2019 CelebrAsian Recipes
Oyakodon (Chicken and Egg Over Rice Bowl) – Japan
Chef: John C. Hurst
• 1 cup water
• 2 tsp dashi powder
• 1 tbsp Sake
• 1 tbsp Mirin
• 1 tbsp Brown Sugar
• 2 tbsp Soy Sauce
• 1 Chicken thigh
• ¼ Medium Onion
• 2 large eggs
Toppings as desired:
• Bunch of Mitsuba or Green Onion
• Shimichi togarashi
• Chop onion into small slices and chicken into small cubes.
• In a small sauté pan bring water to a simmer over medium heat.
• Add dashi powder and stir to disolve.
• Add sake, mirin, brown sugar and soy sauce. Stir to combine and dissolve brown sugar completely.
• Add onion and cook for 1-2 minutes.
• Add chicken on top, flipping as needed until mostly but not completely cooked, another 2-3 minutes.
• Lightly scramble eggs in a bowl.
• Pour eggs into pan just to cover mixture, you may not need all the eggs.
• Place lid on pan and cook until eggs are just set, 1-2 minutes.
Fill a bowl 1/3-1/2 with serving rice. Slide completed chicken and egg mixture over rice. Mixture should stay upright, pouring any remaining liquid on top.
Top with mixtuba or green onion if desired.
Serve with shimichi togarashi on the side.
Tteokbokki 떡볶이 Korean Spicy Rice Cakes
Chef: Kim Hanken
Prep Time: 20 minutes
Cook Time: 16 minutes
Total Time: 36 minutes
• 1 lb Tteokbokki tteok (about 24 3-inch long rice cake pieces)
• 1 sheet Eomuk (fish cakes – aka Oden)
• 3 Cups of Water (or Anchovy broth)
• 1 tbsp garlic
• 1-3 tsp Gochugaru (Korean red chili pepper flakes, finely ground)
• 3 tbsp Gochujang (Korean red chili pepper paste)
• 1 tbsp soy sauce
• 2 tbsp sugar
• 1 tbsp corn syrup (or 1 more tbsp of sugar)
• Soak rice cakes for 20 minutes in water if frozen or refrigerated. Prepare the Eomuk by cutting it into 2-inch pieces.
• Add water to large pan. Stir in the Sauce Ingredients. Bring it to a boil over medium high heat, stirring to dissolve the gochujang.
• Add the tteok. Boil until they become very soft and the sauce thickens, approximately 8 – 10 minutes. Stir frequently so the rice cakes don’t stick to the bottom of the pan.
• Add the Eomuk. Continue to boil for an additional 4 – 6 minutes, stirring constantly. You may need to boil longer depending on the desired level of softness. Add more water if needed.
• Serve immediately.
Pork Belly Stew – Laos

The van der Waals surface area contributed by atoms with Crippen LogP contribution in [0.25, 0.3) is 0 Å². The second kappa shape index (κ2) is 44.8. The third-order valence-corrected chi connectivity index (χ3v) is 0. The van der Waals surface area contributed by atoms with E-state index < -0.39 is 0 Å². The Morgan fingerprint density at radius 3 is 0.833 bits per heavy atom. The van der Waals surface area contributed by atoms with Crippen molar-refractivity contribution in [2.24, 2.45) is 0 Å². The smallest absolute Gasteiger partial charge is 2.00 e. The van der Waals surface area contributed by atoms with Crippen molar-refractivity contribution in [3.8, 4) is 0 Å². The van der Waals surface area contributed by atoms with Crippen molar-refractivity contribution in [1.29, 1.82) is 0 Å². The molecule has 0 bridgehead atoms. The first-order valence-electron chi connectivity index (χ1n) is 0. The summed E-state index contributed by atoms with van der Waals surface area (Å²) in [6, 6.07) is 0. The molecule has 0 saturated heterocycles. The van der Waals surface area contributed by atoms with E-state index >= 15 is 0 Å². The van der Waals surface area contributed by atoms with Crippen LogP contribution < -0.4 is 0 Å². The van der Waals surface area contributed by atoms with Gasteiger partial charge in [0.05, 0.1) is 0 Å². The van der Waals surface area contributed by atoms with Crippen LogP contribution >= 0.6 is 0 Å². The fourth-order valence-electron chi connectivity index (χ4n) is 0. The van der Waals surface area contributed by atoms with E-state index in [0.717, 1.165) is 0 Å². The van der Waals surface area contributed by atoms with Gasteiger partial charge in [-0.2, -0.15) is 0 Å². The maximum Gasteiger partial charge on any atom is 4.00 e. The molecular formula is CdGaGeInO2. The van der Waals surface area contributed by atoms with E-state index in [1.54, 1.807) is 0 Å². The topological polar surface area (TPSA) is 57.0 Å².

Chef: Vithoun Saysopha
• 2 pounds pork belly, trimmed
• 2 tablespoons white sugar
• 5 shallots, sliced
• 3 cloves garlic, chopped
• 3 tablespoons fish sauce
• ground black pepper to taste
• 13 fluid oz water
• 6 hard-boiled eggs, peeled
• Slice pork belly into 1-inch pieces layered with skin, fat, and meat.
• Heat sugar in a large wok or pot over medium heat until it melts and caramelizes into a light brown syrup, about 5 minutes. Add pork and increase heat to high. Cook and stir to render some of the pork fat, 3 to 5 minutes.
• Stir shallots and garlic into the wok. Add fish sauce and black pepper; stir to evenly coat pork. Pour in water and bring to a boil. Add eggs, reduce heat to low, and simmer, covered, until pork is tender, about 1 hour.
• Remove wok from the heat and let stand, about 10 minutes. Skim the fat from the surface of the dish.
Clam Bake – Asian Style – Taidam
Chef: Jennifer Baccam
• 2 tablespoons coconut oil or olive oil
• 2 medium purple onions minced
• 2 cups of celery mined
• 2 garlic florets minced
• 3 tablespoons of fresh ginger sliced
• 2 stalks of lemon grass
• 20 to 28 oz of coconut milk
• 8 cups of vegetable or chicken broth
• 2 cups of sake
• 2-6 serrano peppers (optional)
• 10 kaffir lime leaves
• 1 tablespoon of fish sauce
• 1 tablespoon of palm sugar
• 6 ears corn, shucked and halved
• 1 ½ lbs. of potatoes (white or red)
• 1 lb. Chinese sausage
• 3 lbs. of clams
• 4 limes, quartered
• 1 cup of Thai basil
• salt to taste
• white pepper to taste
• serve with grilled baguette bread and lime wedges
• Heat oil in a heavy bottomed soup pot over medium-high heat. Add onions, celery and garlic until softened. Add the broth and bring to a simmer.
• Add lemongrass, ginger, lime leaves, fish sauce, sugar and peppers. Simmer for 10 minutes. Add coconut milk, then taste broth for salt or fish sauce to adjust.
• Cook corn and potatoes in separate pots, so they cook evenly, and set aside.
• Bring mixture to a boil over high heat and add sausage to pot. (Grilling or searing sausage before adding it to the pot is optional.) Add the cooked corn, potatoes and clams. Cover and cook for 6 to 10 minutes, stirring once or twice, until clams have opened.
• Sprinkle in the Thai basil and give it another stir. Add limes into the pot or squeeze lime over each bowl and serve with grilled bread and lime wedges.
Taidam BBQ Spare Ribs
Chef: Vithoun Saysopha
• 1 cup sliced shallots
• 10 scallions, coarsely chopped
• One 3-inch piece fresh ginger, sliced
• 8 large cloves garlic, peeled
• 1 cup coarsely chopped fresh cilantro including thin stems (and roots, if possible)
• 6 tablespoons soy sauce 2 tablespoons Thai or Vietnamese fish sauce (nam pla or nuoc mam)
• 1 teaspoon kosher salt
• 1 teaspoon fresh coarsely ground black pepper
• 2 tablespoons sugar
• 4 pounds pork spare ribs, cut by your butcher across the bone into 2- to 3-inch "racks," each rack cut between the bones into individual 2- to 3-inch-long riblets